Discover Our Shared Heritage Travel Itinerary
Summerville Historic District
The hilltop neighborhood of Summerville was a distinct community separate from Augusta by the late 18th century. This small village on the sand hills west of town was situated astride the Indian Trading Road connecting Augusta with the Creek Indian Nation to the west. Part of that road is roughly followed by parts of today’s Broad Street, Battle Row, upper McDowell Street, and Wrightsboro Road. Prominent Augusta citizens like George Walton, John Milledge, and Thomas Cumming acquired large tracts of land on the hill in the 1780s. Their names remain even now as the names of major Summerville streets.
Early on, local people recognized that the air up on “The
Hill” was not only cooler in summer but seemingly healthier as well.
While malarial fever was a common ailment in the downtown area, “The
Hill” was free of this problem. In 1820 a major outbreak
of fever in the city nearly wiped out the entire garrison stationed
at the U.S. Arsenal near the river in Harrisburg. At the recommendation
of the commanding officer, the U.S. Government purchased about 72 acres
from Freeman Walker’s “Bellevue” plantation on “The
Hill,” and relocated the arsenal to this more healthful environment
by 1827. The arsenal is now the campus of Augusta State University.
The belief that “The Hill” was a healthful place is reflected
in some of the place names that survive like “Monte Sano”—Mount
Health in Spanish.
In the 1890s Summerville became a fashionable winter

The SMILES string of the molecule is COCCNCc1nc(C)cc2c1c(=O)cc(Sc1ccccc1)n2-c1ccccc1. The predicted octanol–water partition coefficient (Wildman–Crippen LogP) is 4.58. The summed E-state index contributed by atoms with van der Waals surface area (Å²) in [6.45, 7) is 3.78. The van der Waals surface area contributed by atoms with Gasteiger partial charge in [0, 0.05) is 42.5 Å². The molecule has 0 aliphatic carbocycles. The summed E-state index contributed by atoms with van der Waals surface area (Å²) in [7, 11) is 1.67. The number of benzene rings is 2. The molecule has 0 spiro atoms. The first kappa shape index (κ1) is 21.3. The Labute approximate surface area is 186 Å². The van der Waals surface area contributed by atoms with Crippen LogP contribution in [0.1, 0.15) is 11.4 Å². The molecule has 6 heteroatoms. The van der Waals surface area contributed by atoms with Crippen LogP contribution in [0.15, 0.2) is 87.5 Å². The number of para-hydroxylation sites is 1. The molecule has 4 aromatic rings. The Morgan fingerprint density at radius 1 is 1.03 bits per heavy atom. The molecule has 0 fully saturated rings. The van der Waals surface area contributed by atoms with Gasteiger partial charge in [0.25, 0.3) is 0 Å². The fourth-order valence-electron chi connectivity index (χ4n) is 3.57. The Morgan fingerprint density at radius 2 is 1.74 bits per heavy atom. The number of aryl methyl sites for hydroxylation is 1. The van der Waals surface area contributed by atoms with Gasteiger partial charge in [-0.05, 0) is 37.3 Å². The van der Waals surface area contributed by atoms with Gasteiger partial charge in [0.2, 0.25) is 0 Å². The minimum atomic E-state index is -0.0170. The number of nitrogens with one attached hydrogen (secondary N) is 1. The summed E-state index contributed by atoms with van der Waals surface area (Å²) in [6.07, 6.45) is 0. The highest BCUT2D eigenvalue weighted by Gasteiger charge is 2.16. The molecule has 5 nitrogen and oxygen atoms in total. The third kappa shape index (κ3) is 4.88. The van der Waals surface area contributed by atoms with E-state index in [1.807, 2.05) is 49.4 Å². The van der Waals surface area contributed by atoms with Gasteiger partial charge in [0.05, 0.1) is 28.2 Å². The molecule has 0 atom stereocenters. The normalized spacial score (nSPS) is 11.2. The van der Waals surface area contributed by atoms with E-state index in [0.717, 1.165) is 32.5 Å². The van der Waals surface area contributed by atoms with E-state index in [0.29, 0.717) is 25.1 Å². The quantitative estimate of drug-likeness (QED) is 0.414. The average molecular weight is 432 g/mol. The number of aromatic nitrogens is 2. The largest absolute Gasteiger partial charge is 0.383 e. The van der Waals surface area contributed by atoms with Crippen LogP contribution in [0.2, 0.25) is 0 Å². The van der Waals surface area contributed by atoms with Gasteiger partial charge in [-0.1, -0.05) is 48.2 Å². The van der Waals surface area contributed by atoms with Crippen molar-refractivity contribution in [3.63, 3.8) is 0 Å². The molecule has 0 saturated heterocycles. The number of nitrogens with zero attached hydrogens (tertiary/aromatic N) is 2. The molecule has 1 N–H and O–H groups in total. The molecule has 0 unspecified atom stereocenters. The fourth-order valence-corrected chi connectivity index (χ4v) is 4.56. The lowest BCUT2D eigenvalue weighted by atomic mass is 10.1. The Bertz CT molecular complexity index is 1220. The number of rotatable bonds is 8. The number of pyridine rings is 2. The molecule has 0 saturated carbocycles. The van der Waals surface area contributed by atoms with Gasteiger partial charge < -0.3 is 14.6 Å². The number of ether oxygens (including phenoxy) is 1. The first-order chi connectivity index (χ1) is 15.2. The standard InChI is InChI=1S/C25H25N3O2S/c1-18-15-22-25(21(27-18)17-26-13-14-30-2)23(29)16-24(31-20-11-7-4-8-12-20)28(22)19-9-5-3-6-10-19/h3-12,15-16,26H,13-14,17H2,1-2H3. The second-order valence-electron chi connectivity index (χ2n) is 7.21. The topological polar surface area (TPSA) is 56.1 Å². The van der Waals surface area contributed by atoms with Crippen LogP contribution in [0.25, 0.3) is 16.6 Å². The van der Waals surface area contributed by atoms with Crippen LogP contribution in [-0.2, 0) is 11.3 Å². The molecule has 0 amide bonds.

resort and golf capital with the construction of several large hotels
and later the nearby Augusta National Golf Club. The village transformed itself from a
small summer resort for the local population to a winter playground for
wealthy northern industrialists and politicians. Two resort hotels,
The Partridge Inn and the Bon Air Hotel,
hosted captains of industry and Presidents of the United States, who came
south to escape the cold winter weather of the North. Some
of the winter visitors built winter residences on "The Hill," while others
decided to stay permanently.
A selection of interesting homes from a variety of periods includes the John Milledge House (Overton), c. 1799 and enlarged in the 20th century, at 635 Gary; the c. 1889 Queen Anne style Bryan Cumming House at 2231 Cumming Road; the Governor Charles Jones Jenkins House (Green Court) built c. 1823 at 2243 Cumming Road; and Salubrity Hall, a Tudor built in 1928 at 2259 Cumming Road. The Spanish Colonial at 704 Milledge Road was commissioned by George Sterns, president of Riverside Mill, and later became the home of novelist of African adventures, Edison Marshal. 19th-century statesman John Forsyth’s house, c. 1818, is at 728 Milledge Road and Twin Gables, c. 1913, a Dutch Colonial Revival, sits at 920 Milledge Road. The imposing Lamar–Wallace House, 1006 Johns Road, was the former home of Joseph R. Lamar, who was Woodrow Wilson’s boyhood friend, State Supreme Court Justice, and Associate Justice of the U.S. Supreme Court. Montrose is at 2249 Walton Way and the Church of the Good Shepherd at 2230. The Stephen Vincent Benét House is at 2500 Walton Way on the campus of Augusta State University.